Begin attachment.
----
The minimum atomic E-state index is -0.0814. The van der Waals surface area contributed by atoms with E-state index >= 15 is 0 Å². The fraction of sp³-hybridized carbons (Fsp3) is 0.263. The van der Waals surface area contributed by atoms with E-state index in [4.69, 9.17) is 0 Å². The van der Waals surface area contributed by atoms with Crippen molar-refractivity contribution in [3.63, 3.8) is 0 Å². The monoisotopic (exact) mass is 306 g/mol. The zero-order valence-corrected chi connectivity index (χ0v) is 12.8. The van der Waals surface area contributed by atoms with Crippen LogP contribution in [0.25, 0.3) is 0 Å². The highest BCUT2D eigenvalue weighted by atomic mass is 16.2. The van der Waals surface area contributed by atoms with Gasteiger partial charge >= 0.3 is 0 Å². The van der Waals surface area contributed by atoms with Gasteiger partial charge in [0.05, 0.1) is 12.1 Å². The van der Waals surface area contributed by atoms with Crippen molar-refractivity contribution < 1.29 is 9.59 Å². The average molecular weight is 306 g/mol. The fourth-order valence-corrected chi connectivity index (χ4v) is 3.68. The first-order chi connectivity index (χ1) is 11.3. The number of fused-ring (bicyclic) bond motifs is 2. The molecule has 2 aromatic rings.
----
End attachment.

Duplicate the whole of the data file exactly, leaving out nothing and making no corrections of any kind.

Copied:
The minimum atomic E-state index is -0.0814. The van der Waals surface area contributed by atoms with E-state index >= 15 is 0 Å². The fraction of sp³-hybridized carbons (Fsp3) is 0.263. The van der Waals surface area contributed by atoms with E-state index in [4.69, 9.17) is 0 Å². The van der Waals surface area contributed by atoms with Crippen molar-refractivity contribution in [3.63, 3.8) is 0 Å². The monoisotopic (exact) mass is 306 g/mol. The zero-order valence-corrected chi connectivity index (χ0v) is 12.8. The van der Waals surface area contributed by atoms with Crippen LogP contribution in [0.25, 0.3) is 0 Å². The highest BCUT2D eigenvalue weighted by atomic mass is 16.2. The van der Waals surface area contributed by atoms with Gasteiger partial charge >= 0.3 is 0 Å². The van der Waals surface area contributed by atoms with Gasteiger partial charge in [0.05, 0.1) is 12.1 Å². The van der Waals surface area contributed by atoms with Crippen molar-refractivity contribution < 1.29 is 9.59 Å². The average molecular weight is 306 g/mol. The fourth-order valence-corrected chi connectivity index (χ4v) is 3.68. The first-order chi connectivity index (χ1) is 11.3. The number of fused-ring (bicyclic) bond motifs is 2. The molecule has 2 aromatic rings.